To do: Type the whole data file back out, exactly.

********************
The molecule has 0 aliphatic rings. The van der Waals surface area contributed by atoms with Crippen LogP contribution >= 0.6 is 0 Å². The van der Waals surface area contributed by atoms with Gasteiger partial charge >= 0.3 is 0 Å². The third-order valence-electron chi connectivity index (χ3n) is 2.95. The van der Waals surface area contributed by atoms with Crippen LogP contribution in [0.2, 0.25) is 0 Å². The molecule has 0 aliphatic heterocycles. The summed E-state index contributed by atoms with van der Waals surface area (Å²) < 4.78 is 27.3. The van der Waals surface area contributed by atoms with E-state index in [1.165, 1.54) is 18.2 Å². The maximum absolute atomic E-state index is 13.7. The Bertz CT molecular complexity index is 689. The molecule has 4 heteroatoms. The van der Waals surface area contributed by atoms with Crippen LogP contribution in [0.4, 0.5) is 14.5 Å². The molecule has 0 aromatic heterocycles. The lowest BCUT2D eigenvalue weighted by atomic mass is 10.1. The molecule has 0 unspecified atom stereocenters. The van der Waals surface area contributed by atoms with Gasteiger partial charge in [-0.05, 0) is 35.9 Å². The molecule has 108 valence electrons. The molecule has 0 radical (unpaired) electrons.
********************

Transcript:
The molecule has 0 aliphatic rings. The van der Waals surface area contributed by atoms with Crippen LogP contribution >= 0.6 is 0 Å². The van der Waals surface area contributed by atoms with Gasteiger partial charge >= 0.3 is 0 Å². The third-order valence-electron chi connectivity index (χ3n) is 2.95. The van der Waals surface area contributed by atoms with Crippen LogP contribution in [0.2, 0.25) is 0 Å². The molecule has 0 aliphatic heterocycles. The summed E-state index contributed by atoms with van der Waals surface area (Å²) < 4.78 is 27.3. The van der Waals surface area contributed by atoms with E-state index in [1.165, 1.54) is 18.2 Å². The maximum absolute atomic E-state index is 13.7. The Bertz CT molecular complexity index is 689. The molecule has 4 heteroatoms. The van der Waals surface area contributed by atoms with Crippen LogP contribution in [0.4, 0.5) is 14.5 Å². The molecule has 0 aromatic heterocycles. The lowest BCUT2D eigenvalue weighted by atomic mass is 10.1. The molecule has 0 unspecified atom stereocenters. The van der Waals surface area contributed by atoms with Gasteiger partial charge in [-0.05, 0) is 35.9 Å². The molecule has 108 valence electrons. The molecule has 0 radical (unpaired) electrons.